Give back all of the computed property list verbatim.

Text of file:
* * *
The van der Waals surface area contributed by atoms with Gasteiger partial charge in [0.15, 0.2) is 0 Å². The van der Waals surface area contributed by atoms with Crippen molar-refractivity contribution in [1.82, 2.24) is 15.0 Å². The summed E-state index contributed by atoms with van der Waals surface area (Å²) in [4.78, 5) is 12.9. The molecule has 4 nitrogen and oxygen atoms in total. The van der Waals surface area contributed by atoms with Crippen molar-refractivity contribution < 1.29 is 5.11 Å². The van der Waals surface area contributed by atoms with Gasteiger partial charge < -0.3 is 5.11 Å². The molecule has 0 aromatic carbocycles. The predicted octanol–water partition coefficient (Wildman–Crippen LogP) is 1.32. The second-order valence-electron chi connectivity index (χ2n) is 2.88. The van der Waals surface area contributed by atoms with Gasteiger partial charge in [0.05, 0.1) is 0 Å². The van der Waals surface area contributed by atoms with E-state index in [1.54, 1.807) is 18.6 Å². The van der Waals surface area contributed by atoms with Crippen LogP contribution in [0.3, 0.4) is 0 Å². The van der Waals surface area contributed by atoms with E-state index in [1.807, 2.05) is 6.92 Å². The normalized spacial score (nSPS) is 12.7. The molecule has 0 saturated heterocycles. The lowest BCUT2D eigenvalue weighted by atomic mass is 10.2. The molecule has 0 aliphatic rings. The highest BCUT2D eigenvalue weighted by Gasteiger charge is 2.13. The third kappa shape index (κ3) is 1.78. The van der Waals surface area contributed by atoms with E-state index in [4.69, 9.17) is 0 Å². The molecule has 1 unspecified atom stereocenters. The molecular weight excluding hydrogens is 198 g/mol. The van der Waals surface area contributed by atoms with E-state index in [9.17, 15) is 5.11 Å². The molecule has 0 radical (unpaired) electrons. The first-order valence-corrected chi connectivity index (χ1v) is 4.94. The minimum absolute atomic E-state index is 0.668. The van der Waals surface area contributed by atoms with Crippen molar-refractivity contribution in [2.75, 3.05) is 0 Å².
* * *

The van der Waals surface area contributed by atoms with Gasteiger partial charge in [0.15, 0.2) is 0 Å². The van der Waals surface area contributed by atoms with Crippen molar-refractivity contribution in [1.82, 2.24) is 15.0 Å². The summed E-state index contributed by atoms with van der Waals surface area (Å²) in [4.78, 5) is 12.9. The molecule has 4 nitrogen and oxygen atoms in total. The van der Waals surface area contributed by atoms with Crippen molar-refractivity contribution < 1.29 is 5.11 Å². The van der Waals surface area contributed by atoms with Gasteiger partial charge < -0.3 is 5.11 Å². The molecule has 0 aromatic carbocycles. The predicted octanol–water partition coefficient (Wildman–Crippen LogP) is 1.32. The second-order valence-electron chi connectivity index (χ2n) is 2.88. The van der Waals surface area contributed by atoms with Gasteiger partial charge in [0.05, 0.1) is 0 Å². The van der Waals surface area contributed by atoms with E-state index in [1.54, 1.807) is 18.6 Å². The van der Waals surface area contributed by atoms with Crippen LogP contribution in [0.3, 0.4) is 0 Å². The van der Waals surface area contributed by atoms with E-state index in [1.807, 2.05) is 6.92 Å². The normalized spacial score (nSPS) is 12.7. The molecule has 0 saturated heterocycles. The lowest BCUT2D eigenvalue weighted by atomic mass is 10.2. The molecule has 0 aliphatic rings. The highest BCUT2D eigenvalue weighted by Gasteiger charge is 2.13. The third kappa shape index (κ3) is 1.78. The van der Waals surface area contributed by atoms with E-state index in [4.69, 9.17) is 0 Å². The molecule has 1 unspecified atom stereocenters. The molecular weight excluding hydrogens is 198 g/mol. The van der Waals surface area contributed by atoms with E-state index in [9.17, 15) is 5.11 Å². The molecule has 0 radical (unpaired) electrons. The first-order valence-corrected chi connectivity index (χ1v) is 4.94. The minimum absolute atomic E-state index is 0.668. The van der Waals surface area contributed by atoms with Crippen molar-refractivity contribution in [2.75, 3.05) is 0 Å².